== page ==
Reports & Updates

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CSi Analytic Articles and Reports

CSi’s cadre of experts synthesize global events, breaking news, and policy shifts to determine real-world impacts to international business and regional power dynamics. Click on the updates below to read more.

Middle East

Specialist CSi Analytic Reports on the Middle East.

NOVEMBER 2019

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Saudi Arabia: Implications of Aramco IPO

Dr. Dina Rezk, University of Reading

After considerable delays since Saudi Crown Prince Muhammad bin Salman (MBS) first announced Aramco’s IPO as integral to the diversification strategy of Vision 2030, the decision to proceed on the Saudi Tadawul incorporates key political, economic and security considerations. This IPO is not only vital to the Kingdom’s long term economic goals, but MBS also needs the political success to shore up Saudi’s domestic and international reputation in the face of the Khashoggi murder last year, the resource-draining conflict in Yemen, and recent attacks on…(read more)

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Iraqi Protests Unlikely to Yield Meaningful Changes

Dr. Renad Mansour, Research Fellow at Chatham House

 

October 2019 represented one of the largest grassroots protest mobilizations in Iraq since 2003, protests which continue into November and will likely linger in diminishing numbers. Iraqi youth (two-thirds of Iraq is under the age of 30 and many are without job prospects) are disillusioned by rampant, systemic corruption that privileges Shia, Kurdish, and Sunni elites. In response to protests, which began in Baghdad’s Tahrir Square on 01 October but have spread throughout the south, Iraqi forces and allied Iran-backed militia have used increasing force against largely unarmed protesters, resulting in the deaths of over 300…(read more)

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Egypt: Protests and Political Upheaval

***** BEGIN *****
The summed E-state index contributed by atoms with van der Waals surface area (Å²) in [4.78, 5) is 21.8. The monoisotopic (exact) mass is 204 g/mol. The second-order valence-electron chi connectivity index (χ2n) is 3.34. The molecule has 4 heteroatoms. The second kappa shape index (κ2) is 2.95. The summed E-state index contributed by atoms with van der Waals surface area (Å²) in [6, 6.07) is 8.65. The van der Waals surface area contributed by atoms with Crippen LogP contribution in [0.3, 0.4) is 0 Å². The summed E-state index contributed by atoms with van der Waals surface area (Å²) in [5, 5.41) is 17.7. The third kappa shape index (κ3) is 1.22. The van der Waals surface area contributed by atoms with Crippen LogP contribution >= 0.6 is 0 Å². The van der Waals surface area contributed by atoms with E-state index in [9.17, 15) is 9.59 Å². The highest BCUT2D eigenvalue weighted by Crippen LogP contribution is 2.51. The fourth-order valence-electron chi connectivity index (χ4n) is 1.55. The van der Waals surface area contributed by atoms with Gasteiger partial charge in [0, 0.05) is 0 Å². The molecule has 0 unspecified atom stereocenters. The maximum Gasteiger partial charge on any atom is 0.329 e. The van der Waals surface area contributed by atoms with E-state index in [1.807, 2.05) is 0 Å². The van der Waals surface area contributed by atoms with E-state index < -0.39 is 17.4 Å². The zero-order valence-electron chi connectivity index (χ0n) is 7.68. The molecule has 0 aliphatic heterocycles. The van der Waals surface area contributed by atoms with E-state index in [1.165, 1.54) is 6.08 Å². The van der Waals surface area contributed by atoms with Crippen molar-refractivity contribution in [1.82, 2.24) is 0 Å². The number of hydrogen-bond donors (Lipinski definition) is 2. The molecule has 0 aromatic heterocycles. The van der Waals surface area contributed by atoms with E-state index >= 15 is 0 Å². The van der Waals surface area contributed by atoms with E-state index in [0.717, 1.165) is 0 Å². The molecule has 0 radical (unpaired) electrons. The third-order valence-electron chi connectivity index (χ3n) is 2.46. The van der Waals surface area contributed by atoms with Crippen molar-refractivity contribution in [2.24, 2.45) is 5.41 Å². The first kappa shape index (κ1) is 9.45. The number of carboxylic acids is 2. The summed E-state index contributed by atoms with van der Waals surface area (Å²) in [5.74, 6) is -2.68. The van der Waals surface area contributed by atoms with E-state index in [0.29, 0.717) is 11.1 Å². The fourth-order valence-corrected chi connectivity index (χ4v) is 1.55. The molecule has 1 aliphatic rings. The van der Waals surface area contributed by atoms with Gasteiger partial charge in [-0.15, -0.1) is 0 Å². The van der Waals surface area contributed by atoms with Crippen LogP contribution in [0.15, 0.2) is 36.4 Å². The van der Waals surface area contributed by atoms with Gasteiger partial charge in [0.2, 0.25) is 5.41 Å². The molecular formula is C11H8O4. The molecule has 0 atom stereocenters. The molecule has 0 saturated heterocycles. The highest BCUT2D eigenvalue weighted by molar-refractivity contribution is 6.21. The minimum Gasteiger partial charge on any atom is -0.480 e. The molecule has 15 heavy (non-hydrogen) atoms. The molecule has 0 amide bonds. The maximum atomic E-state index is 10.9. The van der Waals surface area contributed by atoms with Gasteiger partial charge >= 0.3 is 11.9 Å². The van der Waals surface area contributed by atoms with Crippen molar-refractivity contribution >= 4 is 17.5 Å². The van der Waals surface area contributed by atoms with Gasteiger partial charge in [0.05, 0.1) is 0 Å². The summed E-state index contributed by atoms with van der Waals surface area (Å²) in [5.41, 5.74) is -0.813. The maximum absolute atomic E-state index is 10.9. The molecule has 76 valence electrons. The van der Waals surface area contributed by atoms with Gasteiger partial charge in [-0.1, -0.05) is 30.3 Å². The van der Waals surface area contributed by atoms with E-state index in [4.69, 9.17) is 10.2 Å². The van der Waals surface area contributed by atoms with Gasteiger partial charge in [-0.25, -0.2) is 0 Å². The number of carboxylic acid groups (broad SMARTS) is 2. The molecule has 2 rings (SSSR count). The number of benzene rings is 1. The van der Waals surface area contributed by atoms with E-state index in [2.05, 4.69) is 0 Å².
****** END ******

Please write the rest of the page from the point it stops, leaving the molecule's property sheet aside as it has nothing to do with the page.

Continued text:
Dr. Dina Rezk, University of Reading

 

Marking the most significant unrest Egypt has witnessed since 2013, a wave of dissident videos followed allegations of corruption from military contractor Mohamed Ali. Popular protests in Cairo, Alexandria, and other cities in September and October were ostensibly against corruption and austerity but also indicate a power struggle between the military and the Ministry of Interior…(read more)

Reports

CSi combines practitioner experience, academic insight and analytic rigor to craft bespoke reports focused on regional dynamics, business sectors, future risks, and burgeoning opportunities.  Click on the reports below for an example of the types of products CSi experts develop for international business and government clients.

 

JULY 2019

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Report on Qatar

Cambridge Security Initiative Report focusing the on political and economic security as well as the escalation of tensions between Saudi Arabia and the United Arab Emirates.

 

Report on Saudi Arabia

Cambridge Security Initiative Report analysing the ‘currents of discontent’ impacting Riyadh’s relationship with both Washington and London.

 

UAE Report

Cambridge Security Initiative Report investigating the extent to which the Crown Prince Sheikh Mohammad bin Zayid (MBZ) is the driving force behind the United Arab Emirates aggressive and expansionist foreign policy.

 

Gulf Tensions Report

Cambridge Security Initiative Report analysing the growth of tensions in the Gulf and the possibility of the United States and the United Kingdom contributing further to the conflict.

 

CSi Analytic Updates

Specialist CSi Analytic Reports and Articles.

NOVEMBER 2019
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No Russian Internet ‘Kill-Switch’ Anytime Soon 

Dr. Victor Madeira

 

The Russian Federation’s new ‘sovereign internet’ law came into effect on 01 November. Officials describe it simply as measures to centralise control of and isolate the Russian Internet (RuNet) in unspecified national emergencies, e.g. external cyber-attack, whilst allowing websites and services hosted in Russia to keep working. But the so-called ‘kill-switch law’ currently faces technical and financial obstacles to full implementation. This means the new legislation, at least in the near term, is more about (read more)

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Russia ‘Embarrassed’ Twice in a Week by CN Media  

Dr. Victor Madeira

In early November, Chinese media unusually embarrassed Russia – twice in a week. First, SINA reported that in July 2018, Syria seized an unexploded, cutting-edge Israeli-U.S. missile interceptor from the ‘David’s Sling’ system and gave it to Russia. Days later, Eastday.com quoted a leading Chinese strategist who claimed NATO could occupy Russia’s Baltic exclave of Kaliningrad (formerly Königsberg) in just two days, but Moscow would then widen the conflict by striking several European capitals. Russian media carried both reports, raising questions about their source, timing, and aims, though (read more)